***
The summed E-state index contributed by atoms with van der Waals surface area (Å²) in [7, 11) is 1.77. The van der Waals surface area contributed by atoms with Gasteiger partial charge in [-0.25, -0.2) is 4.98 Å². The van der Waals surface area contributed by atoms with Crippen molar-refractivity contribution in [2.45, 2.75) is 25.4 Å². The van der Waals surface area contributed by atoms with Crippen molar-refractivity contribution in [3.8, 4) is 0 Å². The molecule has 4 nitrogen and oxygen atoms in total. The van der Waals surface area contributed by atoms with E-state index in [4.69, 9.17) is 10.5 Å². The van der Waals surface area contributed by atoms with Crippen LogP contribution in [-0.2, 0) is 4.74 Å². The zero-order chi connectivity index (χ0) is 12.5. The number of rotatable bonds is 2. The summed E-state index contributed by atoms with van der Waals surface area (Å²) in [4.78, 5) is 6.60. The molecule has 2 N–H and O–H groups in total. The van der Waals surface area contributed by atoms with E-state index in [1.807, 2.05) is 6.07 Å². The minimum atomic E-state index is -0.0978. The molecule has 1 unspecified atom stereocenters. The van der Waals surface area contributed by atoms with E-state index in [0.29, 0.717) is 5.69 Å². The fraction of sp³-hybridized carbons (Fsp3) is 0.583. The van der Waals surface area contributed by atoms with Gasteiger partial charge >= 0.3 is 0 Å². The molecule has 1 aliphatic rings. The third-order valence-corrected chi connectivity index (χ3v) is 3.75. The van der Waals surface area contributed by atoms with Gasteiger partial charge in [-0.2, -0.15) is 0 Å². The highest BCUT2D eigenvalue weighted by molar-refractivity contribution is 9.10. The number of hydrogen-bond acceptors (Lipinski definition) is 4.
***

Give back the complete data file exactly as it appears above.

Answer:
The summed E-state index contributed by atoms with van der Waals surface area (Å²) in [7, 11) is 1.77. The van der Waals surface area contributed by atoms with Gasteiger partial charge in [-0.25, -0.2) is 4.98 Å². The van der Waals surface area contributed by atoms with Crippen molar-refractivity contribution in [2.45, 2.75) is 25.4 Å². The van der Waals surface area contributed by atoms with Crippen molar-refractivity contribution in [3.8, 4) is 0 Å². The molecule has 4 nitrogen and oxygen atoms in total. The van der Waals surface area contributed by atoms with E-state index in [4.69, 9.17) is 10.5 Å². The van der Waals surface area contributed by atoms with Crippen LogP contribution in [-0.2, 0) is 4.74 Å². The zero-order chi connectivity index (χ0) is 12.5. The number of rotatable bonds is 2. The summed E-state index contributed by atoms with van der Waals surface area (Å²) in [4.78, 5) is 6.60. The molecule has 2 N–H and O–H groups in total. The van der Waals surface area contributed by atoms with E-state index in [1.807, 2.05) is 6.07 Å². The minimum atomic E-state index is -0.0978. The molecule has 1 unspecified atom stereocenters. The van der Waals surface area contributed by atoms with E-state index in [0.29, 0.717) is 5.69 Å². The fraction of sp³-hybridized carbons (Fsp3) is 0.583. The van der Waals surface area contributed by atoms with Gasteiger partial charge >= 0.3 is 0 Å². The molecule has 1 aliphatic rings. The third-order valence-corrected chi connectivity index (χ3v) is 3.75. The van der Waals surface area contributed by atoms with Gasteiger partial charge in [-0.2, -0.15) is 0 Å². The highest BCUT2D eigenvalue weighted by molar-refractivity contribution is 9.10. The number of hydrogen-bond acceptors (Lipinski definition) is 4.